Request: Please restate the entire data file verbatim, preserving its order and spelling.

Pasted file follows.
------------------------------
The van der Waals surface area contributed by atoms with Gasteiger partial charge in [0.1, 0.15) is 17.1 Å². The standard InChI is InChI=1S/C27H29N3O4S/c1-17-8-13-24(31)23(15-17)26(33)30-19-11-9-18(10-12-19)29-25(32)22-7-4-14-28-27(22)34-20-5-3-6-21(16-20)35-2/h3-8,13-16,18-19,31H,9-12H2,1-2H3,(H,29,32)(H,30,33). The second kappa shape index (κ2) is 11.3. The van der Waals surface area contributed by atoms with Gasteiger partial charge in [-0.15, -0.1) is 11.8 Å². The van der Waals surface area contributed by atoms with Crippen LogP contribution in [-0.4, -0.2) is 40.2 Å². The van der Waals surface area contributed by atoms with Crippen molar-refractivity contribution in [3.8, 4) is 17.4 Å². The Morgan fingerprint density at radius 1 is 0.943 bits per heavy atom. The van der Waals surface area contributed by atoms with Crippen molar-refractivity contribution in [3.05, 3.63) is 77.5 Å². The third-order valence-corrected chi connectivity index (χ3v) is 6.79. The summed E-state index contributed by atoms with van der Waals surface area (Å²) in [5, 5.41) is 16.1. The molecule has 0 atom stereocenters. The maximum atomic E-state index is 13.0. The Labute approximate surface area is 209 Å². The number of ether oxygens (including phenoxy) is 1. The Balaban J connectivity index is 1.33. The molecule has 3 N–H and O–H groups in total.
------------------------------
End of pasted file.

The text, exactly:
The van der Waals surface area contributed by atoms with Gasteiger partial charge in [0.1, 0.15) is 17.1 Å². The standard InChI is InChI=1S/C27H29N3O4S/c1-17-8-13-24(31)23(15-17)26(33)30-19-11-9-18(10-12-19)29-25(32)22-7-4-14-28-27(22)34-20-5-3-6-21(16-20)35-2/h3-8,13-16,18-19,31H,9-12H2,1-2H3,(H,29,32)(H,30,33). The second kappa shape index (κ2) is 11.3. The van der Waals surface area contributed by atoms with Gasteiger partial charge in [-0.15, -0.1) is 11.8 Å². The van der Waals surface area contributed by atoms with Crippen LogP contribution in [-0.4, -0.2) is 40.2 Å². The van der Waals surface area contributed by atoms with Crippen molar-refractivity contribution in [3.8, 4) is 17.4 Å². The Morgan fingerprint density at radius 1 is 0.943 bits per heavy atom. The van der Waals surface area contributed by atoms with Crippen molar-refractivity contribution in [3.05, 3.63) is 77.5 Å². The third-order valence-corrected chi connectivity index (χ3v) is 6.79. The summed E-state index contributed by atoms with van der Waals surface area (Å²) in [5, 5.41) is 16.1. The molecule has 0 atom stereocenters. The maximum atomic E-state index is 13.0. The Labute approximate surface area is 209 Å². The number of ether oxygens (including phenoxy) is 1. The Balaban J connectivity index is 1.33. The molecule has 3 N–H and O–H groups in total.